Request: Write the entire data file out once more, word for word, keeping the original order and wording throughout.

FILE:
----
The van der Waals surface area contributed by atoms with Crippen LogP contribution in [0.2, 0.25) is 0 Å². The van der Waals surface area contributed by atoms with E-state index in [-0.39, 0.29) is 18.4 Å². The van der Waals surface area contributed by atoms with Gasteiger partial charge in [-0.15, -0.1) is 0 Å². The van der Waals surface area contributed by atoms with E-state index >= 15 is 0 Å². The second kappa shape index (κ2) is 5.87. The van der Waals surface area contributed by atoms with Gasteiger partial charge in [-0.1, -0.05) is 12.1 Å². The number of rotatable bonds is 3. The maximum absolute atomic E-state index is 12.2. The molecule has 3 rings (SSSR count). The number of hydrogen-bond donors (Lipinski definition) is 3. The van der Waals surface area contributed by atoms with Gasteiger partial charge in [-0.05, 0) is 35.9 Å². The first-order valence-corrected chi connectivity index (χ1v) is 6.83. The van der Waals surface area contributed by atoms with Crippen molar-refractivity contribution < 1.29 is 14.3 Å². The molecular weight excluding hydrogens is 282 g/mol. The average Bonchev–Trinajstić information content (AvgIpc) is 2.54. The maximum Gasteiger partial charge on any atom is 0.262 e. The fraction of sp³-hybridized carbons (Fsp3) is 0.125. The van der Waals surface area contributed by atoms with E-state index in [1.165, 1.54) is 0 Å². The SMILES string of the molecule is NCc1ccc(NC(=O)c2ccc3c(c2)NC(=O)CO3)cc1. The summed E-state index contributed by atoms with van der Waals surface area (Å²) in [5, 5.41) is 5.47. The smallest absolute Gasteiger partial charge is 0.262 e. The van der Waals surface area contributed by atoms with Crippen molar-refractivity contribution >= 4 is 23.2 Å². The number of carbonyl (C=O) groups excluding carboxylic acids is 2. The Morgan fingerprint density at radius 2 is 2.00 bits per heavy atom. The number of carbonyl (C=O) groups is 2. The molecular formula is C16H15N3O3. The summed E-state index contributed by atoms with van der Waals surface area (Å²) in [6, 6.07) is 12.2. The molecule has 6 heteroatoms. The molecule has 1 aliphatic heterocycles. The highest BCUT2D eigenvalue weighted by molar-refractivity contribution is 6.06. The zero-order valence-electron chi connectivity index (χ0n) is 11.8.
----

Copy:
The van der Waals surface area contributed by atoms with Crippen LogP contribution in [0.2, 0.25) is 0 Å². The van der Waals surface area contributed by atoms with E-state index in [-0.39, 0.29) is 18.4 Å². The van der Waals surface area contributed by atoms with Gasteiger partial charge in [-0.15, -0.1) is 0 Å². The van der Waals surface area contributed by atoms with E-state index >= 15 is 0 Å². The second kappa shape index (κ2) is 5.87. The van der Waals surface area contributed by atoms with Gasteiger partial charge in [-0.1, -0.05) is 12.1 Å². The number of rotatable bonds is 3. The maximum absolute atomic E-state index is 12.2. The molecule has 3 rings (SSSR count). The number of hydrogen-bond donors (Lipinski definition) is 3. The van der Waals surface area contributed by atoms with Gasteiger partial charge in [-0.05, 0) is 35.9 Å². The first-order valence-corrected chi connectivity index (χ1v) is 6.83. The van der Waals surface area contributed by atoms with Crippen molar-refractivity contribution < 1.29 is 14.3 Å². The molecular weight excluding hydrogens is 282 g/mol. The average Bonchev–Trinajstić information content (AvgIpc) is 2.54. The maximum Gasteiger partial charge on any atom is 0.262 e. The fraction of sp³-hybridized carbons (Fsp3) is 0.125. The van der Waals surface area contributed by atoms with E-state index in [1.165, 1.54) is 0 Å². The SMILES string of the molecule is NCc1ccc(NC(=O)c2ccc3c(c2)NC(=O)CO3)cc1. The summed E-state index contributed by atoms with van der Waals surface area (Å²) in [5, 5.41) is 5.47. The smallest absolute Gasteiger partial charge is 0.262 e. The van der Waals surface area contributed by atoms with Crippen molar-refractivity contribution >= 4 is 23.2 Å². The number of carbonyl (C=O) groups excluding carboxylic acids is 2. The Morgan fingerprint density at radius 2 is 2.00 bits per heavy atom. The number of carbonyl (C=O) groups is 2. The molecular formula is C16H15N3O3. The summed E-state index contributed by atoms with van der Waals surface area (Å²) in [6, 6.07) is 12.2. The molecule has 6 heteroatoms. The molecule has 1 aliphatic heterocycles. The highest BCUT2D eigenvalue weighted by molar-refractivity contribution is 6.06. The zero-order valence-electron chi connectivity index (χ0n) is 11.8.